The Play That Goes Wrong

The Play That Goes Wrong - photo by Jeff BusbyThere has been a murder at Haversham Manor. Detective Carter promptly arrives to solve the mystery of who was responsible for Charles Haversham’s untimely death in this classic murder mystery, inspired by works such as Agatha Christie’s The Mousetrap and performed by the struggling Cornley Polytechnic Drama Society.

And from even before this production called The Murder at Haversham Manor begins, things start to go wrong. But that is the point. The Play That Goes Wrong is a light-hearted and family friendly ‘play within a play’ where all manner of disasters befalls the murder mystery production.

The laughter started before the show began, with the Haversham Director Chris Bean (Nick Simpson-Deeks), who also plays the lead as the Inspector, roaming the crowd offering bribes to reviewers, other patrons being ushered into incorrect (and much better) seats, humorous last minute stage repairs, a missing dog and Duran Duran box set, and a hilarious list of other (failed) productions the Cornley Polytechnic Drama Society have been involved in. If you miss the list, that’s ok, just try to read the back of each stage crew’s shirt.

Bringing in superb acting talent, Brit James Marlowe as Max, the Australian cast have done a splendid job bringing this West End hit show to life. I am sure everyone who sees this show has their favourite characters, with mine being Jonathan (Darcy Brown) who played the corpse Charles Haversham, who was continually caught out on the set doing not-so-dead things, and the nervous Dennis (George Kemp) who could not remember his lines as the butler Perkins.

Not intending to single out any particular performers, the entire ensemble that included Brooke Satchwell (Sandra), Adam Dunn (Trevor), Luke Joslin (Robert), Tammy Well (Annie), Matthew Whitty (Lincoln) and the understudies played by Francine Cain and Jordan Prosser, all perform as a united force. Together this talented group could certainly show other Melbourne performances how to perform slapstick, and what a farce as a genre is truly about.

This being said, the true stars of the show were those who designed and built the set and worked behind the scenes during the performance to ensure each ‘disaster’ went off as planned. Director Sean Turner has turned Henry Lewis, Jonathan Sayer and Henry Shields’ work into a delightful reality for the Australian premiere at the Comedy Theatre Melbourne.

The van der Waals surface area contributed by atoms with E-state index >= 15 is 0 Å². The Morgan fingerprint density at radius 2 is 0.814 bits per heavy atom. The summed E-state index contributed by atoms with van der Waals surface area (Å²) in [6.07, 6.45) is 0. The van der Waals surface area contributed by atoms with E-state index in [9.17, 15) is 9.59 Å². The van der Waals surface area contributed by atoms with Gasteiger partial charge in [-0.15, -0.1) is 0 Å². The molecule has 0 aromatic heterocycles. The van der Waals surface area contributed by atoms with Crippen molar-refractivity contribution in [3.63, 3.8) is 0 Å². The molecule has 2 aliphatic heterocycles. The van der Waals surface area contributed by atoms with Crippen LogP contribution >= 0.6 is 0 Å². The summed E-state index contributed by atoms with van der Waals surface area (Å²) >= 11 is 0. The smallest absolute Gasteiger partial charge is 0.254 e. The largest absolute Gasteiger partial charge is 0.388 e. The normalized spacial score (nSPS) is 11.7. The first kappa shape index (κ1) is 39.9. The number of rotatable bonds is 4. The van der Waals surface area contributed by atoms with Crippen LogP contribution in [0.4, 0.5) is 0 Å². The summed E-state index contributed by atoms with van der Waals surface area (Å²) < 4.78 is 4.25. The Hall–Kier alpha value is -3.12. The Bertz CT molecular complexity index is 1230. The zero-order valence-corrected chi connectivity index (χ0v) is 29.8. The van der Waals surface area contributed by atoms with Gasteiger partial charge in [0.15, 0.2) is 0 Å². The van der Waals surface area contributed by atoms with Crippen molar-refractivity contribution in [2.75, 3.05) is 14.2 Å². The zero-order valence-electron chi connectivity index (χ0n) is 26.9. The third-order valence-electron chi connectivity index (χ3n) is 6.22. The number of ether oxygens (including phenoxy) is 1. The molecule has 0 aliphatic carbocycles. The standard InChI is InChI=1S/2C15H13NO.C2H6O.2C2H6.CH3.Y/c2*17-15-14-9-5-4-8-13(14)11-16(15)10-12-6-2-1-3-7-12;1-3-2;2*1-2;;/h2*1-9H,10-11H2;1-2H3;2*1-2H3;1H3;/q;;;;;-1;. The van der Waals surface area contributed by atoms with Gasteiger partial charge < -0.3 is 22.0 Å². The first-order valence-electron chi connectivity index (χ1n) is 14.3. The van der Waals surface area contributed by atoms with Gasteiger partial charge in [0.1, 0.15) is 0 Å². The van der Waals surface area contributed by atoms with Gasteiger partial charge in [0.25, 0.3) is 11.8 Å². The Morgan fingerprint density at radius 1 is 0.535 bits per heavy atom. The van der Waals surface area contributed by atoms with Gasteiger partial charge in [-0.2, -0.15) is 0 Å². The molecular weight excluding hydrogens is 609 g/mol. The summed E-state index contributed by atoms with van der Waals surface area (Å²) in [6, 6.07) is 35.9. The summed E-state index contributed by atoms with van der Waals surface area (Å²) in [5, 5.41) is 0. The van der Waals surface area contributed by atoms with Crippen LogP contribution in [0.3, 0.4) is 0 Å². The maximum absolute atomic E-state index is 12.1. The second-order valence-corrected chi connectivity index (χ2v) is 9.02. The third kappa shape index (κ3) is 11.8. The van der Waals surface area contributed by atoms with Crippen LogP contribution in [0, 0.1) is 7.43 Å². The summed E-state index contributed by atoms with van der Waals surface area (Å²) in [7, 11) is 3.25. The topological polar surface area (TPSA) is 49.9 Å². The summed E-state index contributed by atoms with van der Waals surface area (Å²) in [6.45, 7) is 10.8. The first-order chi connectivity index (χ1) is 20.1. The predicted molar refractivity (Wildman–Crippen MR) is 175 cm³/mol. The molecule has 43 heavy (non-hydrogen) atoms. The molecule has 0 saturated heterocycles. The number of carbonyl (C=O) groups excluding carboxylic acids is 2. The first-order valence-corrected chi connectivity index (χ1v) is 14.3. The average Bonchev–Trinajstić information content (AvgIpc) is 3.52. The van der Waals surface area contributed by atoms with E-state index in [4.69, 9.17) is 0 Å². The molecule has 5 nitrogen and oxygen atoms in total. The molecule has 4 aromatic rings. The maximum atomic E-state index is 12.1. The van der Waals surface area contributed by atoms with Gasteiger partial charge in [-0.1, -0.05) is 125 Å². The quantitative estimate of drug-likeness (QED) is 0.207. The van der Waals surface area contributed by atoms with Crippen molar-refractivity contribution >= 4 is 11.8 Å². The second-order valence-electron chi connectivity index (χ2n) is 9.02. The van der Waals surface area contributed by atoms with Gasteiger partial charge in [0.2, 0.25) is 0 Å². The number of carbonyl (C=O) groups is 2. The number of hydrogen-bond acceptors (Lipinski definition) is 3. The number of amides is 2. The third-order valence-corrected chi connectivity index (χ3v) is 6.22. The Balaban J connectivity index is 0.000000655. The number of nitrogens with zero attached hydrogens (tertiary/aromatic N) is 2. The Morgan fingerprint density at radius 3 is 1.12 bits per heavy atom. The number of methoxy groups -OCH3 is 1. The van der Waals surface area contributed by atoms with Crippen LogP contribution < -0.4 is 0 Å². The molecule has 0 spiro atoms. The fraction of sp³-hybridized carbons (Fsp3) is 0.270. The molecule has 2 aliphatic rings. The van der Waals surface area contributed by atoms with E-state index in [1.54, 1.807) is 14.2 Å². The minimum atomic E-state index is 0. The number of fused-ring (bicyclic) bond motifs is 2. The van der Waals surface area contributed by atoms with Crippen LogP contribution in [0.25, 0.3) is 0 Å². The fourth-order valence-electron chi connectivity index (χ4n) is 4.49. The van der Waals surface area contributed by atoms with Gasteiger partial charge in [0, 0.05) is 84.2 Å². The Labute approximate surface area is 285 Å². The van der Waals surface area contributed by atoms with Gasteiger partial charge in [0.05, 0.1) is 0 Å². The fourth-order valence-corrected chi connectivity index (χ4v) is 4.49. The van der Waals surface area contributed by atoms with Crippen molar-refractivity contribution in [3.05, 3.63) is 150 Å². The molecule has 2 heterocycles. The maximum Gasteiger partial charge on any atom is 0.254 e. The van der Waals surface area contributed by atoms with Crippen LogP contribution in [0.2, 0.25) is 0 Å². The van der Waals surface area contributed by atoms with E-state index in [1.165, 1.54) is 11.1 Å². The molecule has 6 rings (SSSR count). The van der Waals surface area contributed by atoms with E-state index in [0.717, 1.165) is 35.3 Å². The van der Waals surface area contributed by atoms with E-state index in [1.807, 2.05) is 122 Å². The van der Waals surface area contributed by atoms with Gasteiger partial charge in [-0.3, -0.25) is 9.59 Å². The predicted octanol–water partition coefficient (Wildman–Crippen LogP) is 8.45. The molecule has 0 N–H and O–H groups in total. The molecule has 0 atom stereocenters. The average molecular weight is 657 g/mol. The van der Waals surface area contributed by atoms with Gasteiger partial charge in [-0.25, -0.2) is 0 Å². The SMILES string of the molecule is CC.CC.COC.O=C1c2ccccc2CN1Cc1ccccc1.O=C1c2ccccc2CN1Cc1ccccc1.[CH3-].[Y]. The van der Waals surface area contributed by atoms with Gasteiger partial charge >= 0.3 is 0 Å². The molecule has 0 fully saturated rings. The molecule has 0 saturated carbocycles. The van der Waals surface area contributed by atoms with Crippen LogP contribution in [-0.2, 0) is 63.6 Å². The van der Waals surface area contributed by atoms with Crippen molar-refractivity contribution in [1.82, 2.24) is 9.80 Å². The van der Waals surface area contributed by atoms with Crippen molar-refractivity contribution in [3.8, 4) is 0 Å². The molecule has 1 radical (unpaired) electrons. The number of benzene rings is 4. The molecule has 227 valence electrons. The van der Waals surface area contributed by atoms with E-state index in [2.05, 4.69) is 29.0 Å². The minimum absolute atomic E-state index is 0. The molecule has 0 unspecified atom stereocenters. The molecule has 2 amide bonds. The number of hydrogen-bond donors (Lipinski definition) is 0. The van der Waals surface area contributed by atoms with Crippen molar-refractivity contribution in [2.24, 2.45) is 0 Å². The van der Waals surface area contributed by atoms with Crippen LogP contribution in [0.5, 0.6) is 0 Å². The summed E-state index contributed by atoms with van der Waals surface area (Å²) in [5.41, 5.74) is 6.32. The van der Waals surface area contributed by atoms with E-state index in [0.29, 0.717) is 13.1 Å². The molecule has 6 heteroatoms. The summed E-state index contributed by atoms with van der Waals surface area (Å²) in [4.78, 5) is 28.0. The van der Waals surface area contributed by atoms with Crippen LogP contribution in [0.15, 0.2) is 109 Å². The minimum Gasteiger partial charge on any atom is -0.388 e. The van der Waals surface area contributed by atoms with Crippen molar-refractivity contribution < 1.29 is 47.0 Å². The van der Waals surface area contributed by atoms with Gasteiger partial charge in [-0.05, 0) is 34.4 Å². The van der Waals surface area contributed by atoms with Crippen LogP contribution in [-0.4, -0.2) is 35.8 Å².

Utilising a brilliant set design by Nigel Hook that was in turn complemented by the lighting (Jason Bovaird) and costuming (Roberto Surace), the look and feel was there of a classic period murder mystery, a charismatic and sophisticated 1920’s charm, that carried itself through the entire performance.

There really is not much to fault this production as it is incredibly difficult to review a show that promises things will go wrong. Just walk in with no expectations and you will find that things will go wrong brilliantly, with perfect timing with both humour and with the errors.

While this production may not be destined to become the greatest theatre productions of all time, it’s fun simplicity is why The Play that goes Wrong has been such a big success overseas, and hopefully will see that same success here in Australia.

The Play That Goes Wrong 
Comedy Theatre, 240 Exhibition Street, Melbourne
Performance: Friday 24 February 2017 – 8.00pm
Season continues to 26 March 2017

Following the Melbourne season, The Play That Goes Wrong will be presented in Adelaide (from 28 March), Sydney (from 5 April), Canberra (from 25 April), Brisbane (from 4 May) and Perth (from 31 May). For more information, visit: for details.

Image: Luke Joslin, Adam Dunn, Tammy Weller, Darcy Brown and Brooke Satchwell feature The Play That Goes Wrong – photo by Jeff Busby

Review: Jimmy Twin